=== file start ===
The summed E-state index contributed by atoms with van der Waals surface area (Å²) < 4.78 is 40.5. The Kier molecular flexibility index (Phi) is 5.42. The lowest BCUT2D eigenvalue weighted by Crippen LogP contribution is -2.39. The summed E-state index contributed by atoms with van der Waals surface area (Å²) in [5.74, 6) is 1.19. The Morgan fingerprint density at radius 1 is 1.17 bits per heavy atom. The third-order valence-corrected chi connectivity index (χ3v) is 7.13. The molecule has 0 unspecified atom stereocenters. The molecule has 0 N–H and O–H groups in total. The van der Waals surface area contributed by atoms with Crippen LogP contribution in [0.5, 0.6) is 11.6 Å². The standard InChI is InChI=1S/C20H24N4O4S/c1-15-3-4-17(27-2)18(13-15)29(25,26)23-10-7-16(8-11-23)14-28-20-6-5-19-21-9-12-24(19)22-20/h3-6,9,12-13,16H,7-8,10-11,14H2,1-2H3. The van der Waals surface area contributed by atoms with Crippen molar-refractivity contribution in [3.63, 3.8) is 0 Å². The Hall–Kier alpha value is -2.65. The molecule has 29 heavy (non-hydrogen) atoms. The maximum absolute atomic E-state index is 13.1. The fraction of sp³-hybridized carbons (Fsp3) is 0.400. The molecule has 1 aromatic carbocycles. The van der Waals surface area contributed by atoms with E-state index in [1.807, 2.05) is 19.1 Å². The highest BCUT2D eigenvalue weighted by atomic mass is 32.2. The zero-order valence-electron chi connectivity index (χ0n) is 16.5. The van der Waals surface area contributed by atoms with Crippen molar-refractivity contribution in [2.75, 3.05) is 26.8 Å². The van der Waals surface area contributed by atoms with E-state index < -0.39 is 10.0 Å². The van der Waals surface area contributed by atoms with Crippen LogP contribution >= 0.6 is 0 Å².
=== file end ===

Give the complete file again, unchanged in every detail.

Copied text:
The summed E-state index contributed by atoms with van der Waals surface area (Å²) < 4.78 is 40.5. The Kier molecular flexibility index (Phi) is 5.42. The lowest BCUT2D eigenvalue weighted by Crippen LogP contribution is -2.39. The summed E-state index contributed by atoms with van der Waals surface area (Å²) in [5.74, 6) is 1.19. The Morgan fingerprint density at radius 1 is 1.17 bits per heavy atom. The third-order valence-corrected chi connectivity index (χ3v) is 7.13. The molecule has 0 unspecified atom stereocenters. The molecule has 0 N–H and O–H groups in total. The van der Waals surface area contributed by atoms with Crippen LogP contribution in [0.5, 0.6) is 11.6 Å². The standard InChI is InChI=1S/C20H24N4O4S/c1-15-3-4-17(27-2)18(13-15)29(25,26)23-10-7-16(8-11-23)14-28-20-6-5-19-21-9-12-24(19)22-20/h3-6,9,12-13,16H,7-8,10-11,14H2,1-2H3. The van der Waals surface area contributed by atoms with Crippen molar-refractivity contribution in [3.63, 3.8) is 0 Å². The Hall–Kier alpha value is -2.65. The molecule has 29 heavy (non-hydrogen) atoms. The maximum absolute atomic E-state index is 13.1. The fraction of sp³-hybridized carbons (Fsp3) is 0.400. The molecule has 1 aromatic carbocycles. The van der Waals surface area contributed by atoms with E-state index in [1.807, 2.05) is 19.1 Å². The highest BCUT2D eigenvalue weighted by atomic mass is 32.2. The zero-order valence-electron chi connectivity index (χ0n) is 16.5. The van der Waals surface area contributed by atoms with Crippen molar-refractivity contribution in [2.75, 3.05) is 26.8 Å². The van der Waals surface area contributed by atoms with E-state index < -0.39 is 10.0 Å². The van der Waals surface area contributed by atoms with Crippen LogP contribution >= 0.6 is 0 Å².